Prepare for both success and failure


  1. Imagine you have failed in the future.
    If you acquire a new car, you can buy more collision insurance so you can replace it if you smash it. A team running a premortem analysis starts by assuming a bleak future: “Okay, it’s 12 months from now, and our project was a total fiasco. It blew up in our faces. Why did it fail?”
  2. Imagine you have succeeded in the future.
    The upper bookend requires a strategy for unexpected success. Consider a boutique designer who finds out Oprah will shortly endorse her product. Will she be ready for the surge in demand? When you bookend the future, you must plan both the best and worst outcomes. If your decision is a wild success in the future, how will you ensure that you are ready for it?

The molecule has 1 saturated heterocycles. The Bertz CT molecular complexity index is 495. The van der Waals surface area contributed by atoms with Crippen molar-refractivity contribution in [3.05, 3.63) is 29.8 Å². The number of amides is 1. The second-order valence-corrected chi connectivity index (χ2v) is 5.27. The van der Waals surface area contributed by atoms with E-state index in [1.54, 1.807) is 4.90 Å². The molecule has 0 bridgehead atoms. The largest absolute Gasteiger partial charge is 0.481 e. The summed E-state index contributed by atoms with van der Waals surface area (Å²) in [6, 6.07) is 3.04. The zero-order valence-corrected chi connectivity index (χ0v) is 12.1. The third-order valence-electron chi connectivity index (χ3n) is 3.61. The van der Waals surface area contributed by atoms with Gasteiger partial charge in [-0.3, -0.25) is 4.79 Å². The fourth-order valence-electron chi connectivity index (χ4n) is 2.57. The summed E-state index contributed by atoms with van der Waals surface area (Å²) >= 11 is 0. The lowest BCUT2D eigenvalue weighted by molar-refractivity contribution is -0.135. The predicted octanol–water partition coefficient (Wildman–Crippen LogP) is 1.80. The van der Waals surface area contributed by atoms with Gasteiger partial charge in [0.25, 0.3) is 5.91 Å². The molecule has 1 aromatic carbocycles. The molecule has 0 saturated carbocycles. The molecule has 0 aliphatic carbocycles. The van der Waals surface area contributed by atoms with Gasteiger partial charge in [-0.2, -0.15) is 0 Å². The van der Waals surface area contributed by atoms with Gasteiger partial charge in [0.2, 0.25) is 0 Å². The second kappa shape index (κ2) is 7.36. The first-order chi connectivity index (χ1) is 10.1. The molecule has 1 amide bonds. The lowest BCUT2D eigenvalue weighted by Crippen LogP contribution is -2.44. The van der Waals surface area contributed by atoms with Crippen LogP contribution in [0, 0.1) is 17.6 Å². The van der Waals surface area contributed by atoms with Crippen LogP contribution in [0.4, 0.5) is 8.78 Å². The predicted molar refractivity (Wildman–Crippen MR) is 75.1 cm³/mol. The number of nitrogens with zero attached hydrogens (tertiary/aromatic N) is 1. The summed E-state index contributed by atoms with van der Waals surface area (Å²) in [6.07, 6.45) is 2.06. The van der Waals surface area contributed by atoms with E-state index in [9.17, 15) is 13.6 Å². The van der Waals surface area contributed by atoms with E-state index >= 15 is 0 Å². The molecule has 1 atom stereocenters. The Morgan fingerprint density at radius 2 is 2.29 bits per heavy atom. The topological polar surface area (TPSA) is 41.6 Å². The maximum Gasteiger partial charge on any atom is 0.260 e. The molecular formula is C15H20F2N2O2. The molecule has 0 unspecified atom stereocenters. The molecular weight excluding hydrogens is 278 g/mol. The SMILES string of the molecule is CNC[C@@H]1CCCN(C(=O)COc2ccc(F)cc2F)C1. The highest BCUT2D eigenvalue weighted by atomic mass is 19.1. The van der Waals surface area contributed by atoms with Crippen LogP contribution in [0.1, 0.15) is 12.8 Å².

3. Assume that you are being overconfident.
    Give yourself a healthy margin of error. Many engineers have built a “safety factor” into their projects since their computations can have life-and-death consequences. How much concrete does a dam need? How robust must an airplane wing's materials be? You can ask yourself the same way: What if my prediction isn’t as accurate as I’d think? How can I ensure customer satisfaction? What safety factor do I need?


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